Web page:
Naltrexone Side Effects: What Are They And How Can They Be Managed?

Oar Health Editorial Team

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Jan 24, 2024

The most common side effects of naltrexone are nausea, headache and dizziness.

Side effects typically subside with continued use, often within one to two weeks. So, many people taking naltrexone find that sticking it out while their bodies adjust to naltrexone is worth it in the long run to achieve their goals of drinking less or cutting out alcohol altogether.

However, side effects can be quite uncomfortable for some. So, experts recommend a few strategies to prevent or minimize them:

— Ramp up to a full dose: 50mg (typically one tablet) is considered a full dose of naltrexone. But you can ramp up to a full dose by taking a half dose for several days, then a split dose — meaning half in the morning and half at night, and then finally a full dose.

— Take a few days off: if you are experiencing side effects while taking a full dose, it is perfectly fine to take a few days off from the medication and then begin ramping up from a half dose or even less — such as a quarter dose or even a crumb of the tablet.

— Take with food: Taking naltrexone with a meal or snack can reduce side effects substantially.

— Use over-the-counter remedies: common medications can help manage side effects and make the adjustment to naltrexone more comfortable. For example, bismuth can help with nausea and pain relievers with headache.

As with all medications, naltrexone has side effects that affect some patients. There is no one-size-fits-all approach to managing side effects. The decision to continue or discontinue medication-assisted treatment is also highly individualized. Consulting with a healthcare professional, such as the medical providers on the Oar Health platform, can help patients make informed decisions.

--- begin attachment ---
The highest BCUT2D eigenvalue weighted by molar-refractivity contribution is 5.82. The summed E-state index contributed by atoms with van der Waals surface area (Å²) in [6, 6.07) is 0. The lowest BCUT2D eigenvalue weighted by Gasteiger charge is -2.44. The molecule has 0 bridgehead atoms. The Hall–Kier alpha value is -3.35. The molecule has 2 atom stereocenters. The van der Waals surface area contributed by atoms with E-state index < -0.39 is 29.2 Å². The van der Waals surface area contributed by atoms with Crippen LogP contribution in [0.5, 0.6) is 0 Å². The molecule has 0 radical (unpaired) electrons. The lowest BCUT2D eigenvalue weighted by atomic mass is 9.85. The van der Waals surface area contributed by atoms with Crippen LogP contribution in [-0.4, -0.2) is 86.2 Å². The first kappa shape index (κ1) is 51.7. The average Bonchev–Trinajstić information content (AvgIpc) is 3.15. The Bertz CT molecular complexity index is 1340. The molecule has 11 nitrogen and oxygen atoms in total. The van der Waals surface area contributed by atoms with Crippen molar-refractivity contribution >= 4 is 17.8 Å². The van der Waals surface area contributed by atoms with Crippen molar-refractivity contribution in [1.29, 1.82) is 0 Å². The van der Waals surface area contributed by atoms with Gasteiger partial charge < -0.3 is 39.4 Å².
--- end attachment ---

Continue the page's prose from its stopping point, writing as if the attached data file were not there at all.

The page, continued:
About The Author

Oar is a telemedicine platform that makes science-backed, medication-assisted addiction treatment approachable and accessible for millions of consumers who feel excluded by the current treatment landscape and who may have a wide range of goals, from moderation to abstinence.

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Naltrexone is a prescription medication used to treat alcohol dependence. It is available only if prescribed by a healthcare provider. You should not take naltrexone if you use opioids, including prescription drugs or street drugs that contain opioids, as naltrexone can cause sudden opioid withdrawal. Common side effects of naltrexone include nausea, sleepiness, headache, dizziness, vomiting, decreased appetite, painful joints, muscle cramps, and trouble sleeping. These are not all of the side effects of naltrexone. Tell your healthcare provider if you have any side effects that bother you or do not go away.
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